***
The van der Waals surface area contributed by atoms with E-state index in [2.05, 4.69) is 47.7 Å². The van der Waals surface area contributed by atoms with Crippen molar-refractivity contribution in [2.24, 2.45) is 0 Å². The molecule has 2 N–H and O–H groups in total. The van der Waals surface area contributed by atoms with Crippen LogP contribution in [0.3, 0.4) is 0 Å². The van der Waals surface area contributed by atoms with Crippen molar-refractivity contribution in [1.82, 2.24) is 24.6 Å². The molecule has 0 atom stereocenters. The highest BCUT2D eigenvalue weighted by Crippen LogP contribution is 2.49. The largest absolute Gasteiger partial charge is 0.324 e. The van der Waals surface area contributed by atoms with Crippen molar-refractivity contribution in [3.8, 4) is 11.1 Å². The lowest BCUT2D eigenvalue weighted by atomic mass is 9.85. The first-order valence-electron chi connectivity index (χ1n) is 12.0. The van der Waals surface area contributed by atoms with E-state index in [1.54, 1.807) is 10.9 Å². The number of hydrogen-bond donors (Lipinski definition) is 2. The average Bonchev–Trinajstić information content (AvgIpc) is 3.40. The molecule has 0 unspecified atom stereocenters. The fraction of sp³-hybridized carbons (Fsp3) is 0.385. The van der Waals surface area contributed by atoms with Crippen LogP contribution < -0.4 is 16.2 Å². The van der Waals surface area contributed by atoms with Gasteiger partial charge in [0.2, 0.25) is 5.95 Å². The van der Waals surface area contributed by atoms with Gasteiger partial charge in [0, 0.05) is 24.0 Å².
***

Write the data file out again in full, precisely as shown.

The van der Waals surface area contributed by atoms with E-state index in [2.05, 4.69) is 47.7 Å². The van der Waals surface area contributed by atoms with Crippen molar-refractivity contribution in [2.24, 2.45) is 0 Å². The molecule has 2 N–H and O–H groups in total. The van der Waals surface area contributed by atoms with Crippen LogP contribution in [0.3, 0.4) is 0 Å². The van der Waals surface area contributed by atoms with Crippen molar-refractivity contribution in [1.82, 2.24) is 24.6 Å². The molecule has 0 atom stereocenters. The highest BCUT2D eigenvalue weighted by Crippen LogP contribution is 2.49. The largest absolute Gasteiger partial charge is 0.324 e. The van der Waals surface area contributed by atoms with Crippen molar-refractivity contribution in [3.8, 4) is 11.1 Å². The lowest BCUT2D eigenvalue weighted by atomic mass is 9.85. The first-order valence-electron chi connectivity index (χ1n) is 12.0. The van der Waals surface area contributed by atoms with E-state index in [1.54, 1.807) is 10.9 Å². The number of hydrogen-bond donors (Lipinski definition) is 2. The average Bonchev–Trinajstić information content (AvgIpc) is 3.40. The molecule has 0 unspecified atom stereocenters. The fraction of sp³-hybridized carbons (Fsp3) is 0.385. The van der Waals surface area contributed by atoms with Crippen LogP contribution < -0.4 is 16.2 Å². The van der Waals surface area contributed by atoms with Gasteiger partial charge in [0.2, 0.25) is 5.95 Å². The van der Waals surface area contributed by atoms with Gasteiger partial charge in [0, 0.05) is 24.0 Å².